The Irish moss (Chondrus crispus) gelose substances, popularly known as carragheen extractives and described by Alexander in Colloid Chemistry, vol. VI (1946), page 629, are generally flavorless and colorless when refined, so. that they do not alter the taste of the juices. For satisfactory gelation of my compositions, these gelose extractives must be activated by a metal salt, as previously mentioned. Fbr this purpose potassium salts, particularly the simple, edible potassium organic or inorganic acid salts, are used. The potassium ion has a vital and distinctive effect on the effi-cacy and speed of solidification, forming complexes with the gelose extractives. It also further decreases dispersibility of the ex-tractives 'in the cold concentrates and reconstituted beverages. Some commercially available agents of this gelose type also contain locust bean gum, which has been found to have a synergistic efifect upon gelation. The Irish moss-derived compounds are preferred for use in my process and products and are most efiicient; however, as before indicated, low-methoxyl pectin agents are also operable and useful. They are generally described in U. S. Patents Nos. 2,233,547 and 2,358,430; low-methoxyl may be defined as indicating a maximum of about 7% methoxyl groups. Such pectins are especially effective in the presence of added calcium ions. Complexes of calcium and pectinate, are apparently formed, and the plant juice itself usually provides any needed buffer salt. In lieu of calcium one may add essentially any other common polyvalent metal cation, e. g. magnesium; however, considerations of cost, toxicity, gelling efficiency, etc. cause calcium to be much preferred. Ihave found that it is only necessary to incorporate substantially between 0.5 and by Weight of the latent gelling agent, either the Irish moss gelose or pectin type, in the juice concentrate, in order to obtain satisfactory products for either beverage or jelly uses. Generally a proportion of 3% by weight is sufiicient; when this concentrate is then diluted, as is customary, with three times its original volume of water and gelled, the solidified product contains about 0.75% by weight of the a ent.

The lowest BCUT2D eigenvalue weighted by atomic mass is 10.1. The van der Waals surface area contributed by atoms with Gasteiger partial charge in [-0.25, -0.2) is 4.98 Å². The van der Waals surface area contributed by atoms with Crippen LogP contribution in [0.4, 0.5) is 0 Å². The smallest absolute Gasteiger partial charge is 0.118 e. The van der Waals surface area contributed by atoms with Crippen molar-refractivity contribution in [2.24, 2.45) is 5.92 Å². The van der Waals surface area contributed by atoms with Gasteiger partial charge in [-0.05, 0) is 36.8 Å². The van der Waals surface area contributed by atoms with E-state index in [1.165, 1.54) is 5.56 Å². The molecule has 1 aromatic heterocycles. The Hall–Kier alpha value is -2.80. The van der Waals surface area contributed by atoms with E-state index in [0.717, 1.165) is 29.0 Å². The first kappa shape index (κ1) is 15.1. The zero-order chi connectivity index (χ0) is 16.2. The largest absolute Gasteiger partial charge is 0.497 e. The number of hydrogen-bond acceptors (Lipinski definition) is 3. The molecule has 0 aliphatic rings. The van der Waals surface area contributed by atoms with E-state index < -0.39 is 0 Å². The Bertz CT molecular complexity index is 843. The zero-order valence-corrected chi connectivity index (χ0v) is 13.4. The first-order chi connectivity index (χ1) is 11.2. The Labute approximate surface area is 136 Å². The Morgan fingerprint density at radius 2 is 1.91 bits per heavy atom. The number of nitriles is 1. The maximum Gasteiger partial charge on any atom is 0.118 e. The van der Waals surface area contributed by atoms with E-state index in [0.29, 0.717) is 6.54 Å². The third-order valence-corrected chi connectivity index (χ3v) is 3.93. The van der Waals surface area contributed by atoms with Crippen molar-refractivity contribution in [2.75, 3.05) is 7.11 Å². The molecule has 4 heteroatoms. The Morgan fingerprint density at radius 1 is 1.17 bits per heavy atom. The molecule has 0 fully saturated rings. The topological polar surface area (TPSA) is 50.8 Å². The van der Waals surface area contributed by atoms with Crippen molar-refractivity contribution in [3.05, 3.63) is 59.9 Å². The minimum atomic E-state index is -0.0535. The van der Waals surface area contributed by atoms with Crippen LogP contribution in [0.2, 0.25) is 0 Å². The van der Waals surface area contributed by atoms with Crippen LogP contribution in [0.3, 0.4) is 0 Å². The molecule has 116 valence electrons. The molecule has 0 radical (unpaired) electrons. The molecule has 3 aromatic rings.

As previously noted, these latent gelling agents have substantially no deleterious effect on the characteristics of the juice concentrate. The frozen material may simply be melted and diluted as usual to provide a beverage. The
.agentsoften seem to add richness to the appearance of such reconstituted beverages, and tend to stabilize them. The same product is now enabled to serve two purposes. These particular latent gelling agents are dispersed throughout the mass by simpleheating, by dilution with boiling water or by dilution with cold water and then boiling; when they have been so dispersed, cooling effects gelation. It is noteworthy that the agents will not disperse in the cold or room temperature concentrate, but readily disperse upon heating, especially in the diluted product which may contain only 10% to 14% solids. Such addition of gelling agents is directly contrary to the pectin, such as calcium thinking of frozen juice processors today; they envision only beverages and have been, in fact, consistently fighting the possibility of gelation of their products during processing or storage. My novel compositions will not gel during processing or storage, but will gel b y simple dilution and heating at the moment desired by the housewife.
The following examples are provided simply to illustrate this invention and not in any way to limit its scope:
Example I Orange juice, grape juice and apple juice concentrates, each analyzing about 50% soluble solids, were treated with 1% by weight of a commercial Irish moss gelose extractive containing added potassium salts. The treated concentrates were quick-frozen and then reconstituted by thawing and diluting with water to obtain soluble solids contents of 10%. The resulting beverages were not affected in viscosity, taste and general consumer appeal by the presence of the gelling agent.
The same three juice concentrates were treated with one gram of the same commercial Irish moss gelose extractive to 25 ml. of the concentrate and quick-frozen. The products were then thawed and mixed with '75 ml. of boiling water. These diluted mixtures were allowed to cool, whereupon each set to a firm gel.